Onesie, playsuit, coveralls, bloomers are all words historically used for what we typically today call the “romper.” The idea for the romper came about as a clever way to play comfortably without ruining your “nice clothes.” Toddlers and kids could run freely without their mothers shouting, “you’ll get ice cream slop on your white dress!” or “I told you not to jump in the puddles!”
Teens and women then caught on to the benefits of rompers. Women especially used them for adventuring outdoors (def check out: Vintage PlaySuits & Rompers– 1940s History & Photos). It’s a nice combination of a flexible one piece swimsuit and the more conservative top and bottom. It’s as feminine as a dress, but much more practical.
I’m a major fan of rompers. Before the trend popped back up into fashion in the 2000s, at a small vintage store in downtown Jacksonville, I bought a 1970s bright green terrycloth, tube top romper which I still use (probably too much) today. (Off topic, to note, this old romper of mine is literally still neon, without any signs of distress even though its fifty years old, demonstrating how low the quality of clothes has fallen. If only the rompers I buy at stores today would keep their forms for longer than eight months…!)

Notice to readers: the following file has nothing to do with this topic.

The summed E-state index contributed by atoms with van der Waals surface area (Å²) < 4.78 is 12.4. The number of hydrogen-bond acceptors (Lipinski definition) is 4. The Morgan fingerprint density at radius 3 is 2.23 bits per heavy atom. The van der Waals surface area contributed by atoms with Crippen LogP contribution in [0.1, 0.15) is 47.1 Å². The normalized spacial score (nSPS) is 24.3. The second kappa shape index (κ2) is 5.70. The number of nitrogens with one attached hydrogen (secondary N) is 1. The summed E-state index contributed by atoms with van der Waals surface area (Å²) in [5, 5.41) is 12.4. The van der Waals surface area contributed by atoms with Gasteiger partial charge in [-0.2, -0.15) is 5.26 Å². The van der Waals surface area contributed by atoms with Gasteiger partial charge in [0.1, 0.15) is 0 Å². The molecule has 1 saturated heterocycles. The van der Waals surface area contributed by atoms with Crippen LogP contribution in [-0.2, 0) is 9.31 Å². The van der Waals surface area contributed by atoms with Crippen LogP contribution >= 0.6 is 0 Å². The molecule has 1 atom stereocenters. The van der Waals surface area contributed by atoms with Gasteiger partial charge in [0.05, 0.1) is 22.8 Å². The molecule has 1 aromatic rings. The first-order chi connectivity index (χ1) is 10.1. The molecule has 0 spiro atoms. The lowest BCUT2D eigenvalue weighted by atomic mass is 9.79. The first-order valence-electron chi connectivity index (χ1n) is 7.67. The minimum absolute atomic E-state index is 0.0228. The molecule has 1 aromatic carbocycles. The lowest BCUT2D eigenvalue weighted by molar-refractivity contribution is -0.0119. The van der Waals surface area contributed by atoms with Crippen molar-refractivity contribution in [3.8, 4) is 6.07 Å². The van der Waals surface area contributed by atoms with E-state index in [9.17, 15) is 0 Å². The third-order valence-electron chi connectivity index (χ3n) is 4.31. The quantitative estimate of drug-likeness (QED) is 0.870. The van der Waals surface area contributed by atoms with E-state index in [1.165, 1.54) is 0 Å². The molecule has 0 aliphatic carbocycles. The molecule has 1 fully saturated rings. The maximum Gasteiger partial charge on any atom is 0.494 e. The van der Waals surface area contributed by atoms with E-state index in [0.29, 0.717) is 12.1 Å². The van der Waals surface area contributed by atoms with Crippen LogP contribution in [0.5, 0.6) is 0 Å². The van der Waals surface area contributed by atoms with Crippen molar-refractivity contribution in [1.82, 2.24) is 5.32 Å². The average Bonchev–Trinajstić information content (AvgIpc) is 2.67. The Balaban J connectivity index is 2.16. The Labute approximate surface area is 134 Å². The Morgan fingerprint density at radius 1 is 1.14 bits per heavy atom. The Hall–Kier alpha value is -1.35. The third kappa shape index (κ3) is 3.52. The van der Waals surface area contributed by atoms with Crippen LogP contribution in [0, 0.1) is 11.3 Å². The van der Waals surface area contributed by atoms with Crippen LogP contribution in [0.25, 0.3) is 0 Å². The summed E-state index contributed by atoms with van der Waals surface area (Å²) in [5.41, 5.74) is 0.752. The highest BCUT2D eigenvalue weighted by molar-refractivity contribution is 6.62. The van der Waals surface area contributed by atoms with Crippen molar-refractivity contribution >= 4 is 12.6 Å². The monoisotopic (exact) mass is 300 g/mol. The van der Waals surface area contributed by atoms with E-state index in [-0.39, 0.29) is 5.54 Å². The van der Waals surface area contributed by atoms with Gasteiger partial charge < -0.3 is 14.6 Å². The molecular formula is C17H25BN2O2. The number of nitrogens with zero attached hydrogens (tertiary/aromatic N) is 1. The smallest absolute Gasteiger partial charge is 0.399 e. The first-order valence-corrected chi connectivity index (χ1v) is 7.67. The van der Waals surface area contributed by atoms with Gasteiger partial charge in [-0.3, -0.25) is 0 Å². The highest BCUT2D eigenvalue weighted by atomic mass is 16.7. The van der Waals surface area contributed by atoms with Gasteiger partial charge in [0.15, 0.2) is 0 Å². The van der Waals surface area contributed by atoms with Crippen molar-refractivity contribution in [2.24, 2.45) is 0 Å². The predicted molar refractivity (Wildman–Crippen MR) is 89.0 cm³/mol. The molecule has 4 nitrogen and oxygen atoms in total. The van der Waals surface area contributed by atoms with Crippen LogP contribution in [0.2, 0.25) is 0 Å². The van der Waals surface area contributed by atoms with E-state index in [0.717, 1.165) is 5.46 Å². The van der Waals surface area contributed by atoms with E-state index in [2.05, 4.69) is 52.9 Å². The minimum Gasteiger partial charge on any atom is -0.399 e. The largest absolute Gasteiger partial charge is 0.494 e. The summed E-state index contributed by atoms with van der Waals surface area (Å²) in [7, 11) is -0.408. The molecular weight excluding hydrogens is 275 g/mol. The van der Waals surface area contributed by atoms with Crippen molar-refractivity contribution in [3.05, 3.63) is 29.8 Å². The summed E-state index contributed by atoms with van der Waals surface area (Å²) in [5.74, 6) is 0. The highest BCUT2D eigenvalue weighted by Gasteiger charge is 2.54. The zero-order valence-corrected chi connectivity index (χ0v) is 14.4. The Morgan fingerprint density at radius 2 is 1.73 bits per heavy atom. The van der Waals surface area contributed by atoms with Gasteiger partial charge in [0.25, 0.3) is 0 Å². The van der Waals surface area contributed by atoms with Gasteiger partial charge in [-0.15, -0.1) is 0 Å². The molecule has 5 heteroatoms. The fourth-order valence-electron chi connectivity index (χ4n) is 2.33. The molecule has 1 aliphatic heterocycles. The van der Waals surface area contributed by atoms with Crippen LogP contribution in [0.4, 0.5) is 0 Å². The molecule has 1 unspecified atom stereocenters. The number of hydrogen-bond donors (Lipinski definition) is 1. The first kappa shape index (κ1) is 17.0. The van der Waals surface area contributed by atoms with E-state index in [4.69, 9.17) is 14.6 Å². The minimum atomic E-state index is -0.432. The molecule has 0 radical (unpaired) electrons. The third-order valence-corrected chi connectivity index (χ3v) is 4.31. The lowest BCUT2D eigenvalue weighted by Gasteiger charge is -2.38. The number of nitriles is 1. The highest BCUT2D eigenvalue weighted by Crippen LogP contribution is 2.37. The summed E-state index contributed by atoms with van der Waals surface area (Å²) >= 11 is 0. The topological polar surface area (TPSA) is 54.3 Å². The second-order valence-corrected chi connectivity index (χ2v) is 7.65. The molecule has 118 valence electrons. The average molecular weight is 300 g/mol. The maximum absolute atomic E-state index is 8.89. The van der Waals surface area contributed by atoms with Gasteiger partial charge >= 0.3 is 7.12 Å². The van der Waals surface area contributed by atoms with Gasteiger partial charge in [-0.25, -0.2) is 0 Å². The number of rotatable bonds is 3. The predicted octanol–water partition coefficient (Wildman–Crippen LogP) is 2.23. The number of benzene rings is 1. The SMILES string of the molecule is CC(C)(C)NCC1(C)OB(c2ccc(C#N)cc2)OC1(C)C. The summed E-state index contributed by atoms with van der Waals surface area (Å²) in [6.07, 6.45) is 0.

I’ve never actually stopped and considered why I like rompers so much. Laziness first comes to mind. Well…among some other reasons. Yep, rompers create an entire cute outfit without having to coordinate any pieces together. And, I’ll admit it, bras generally are not required to pull off a romper. A major convenience the romper provides me with has to do with environment and lifestyle. I’m innately a beach bum who lives in Miami, where throughout 99% of the year, you sweat after walking a block. Rompers are fresh and breezy; they tend to display fun prints and delicate details. However, when a romper is made of one solid color like black or navy, it can be a stunning option for a more dressy occasion. The romper essentially is the pinnacle of summer/tropical wear (a perfect look for another Flamingo Friday!)
PS: Rompers aren’t just for girls! (but that’s a whole other post)
I’m so pleased to announce that three of my poems, “Slots,” “Scraping” and “Make a Decision” have been published in Barking Sycamores Literary Magazine Issue 13. Barking Sycamores is dedicated to neurodivergent literature and its craft. I’m so honored to be a part of this project. Barking Sycamores Issue 13
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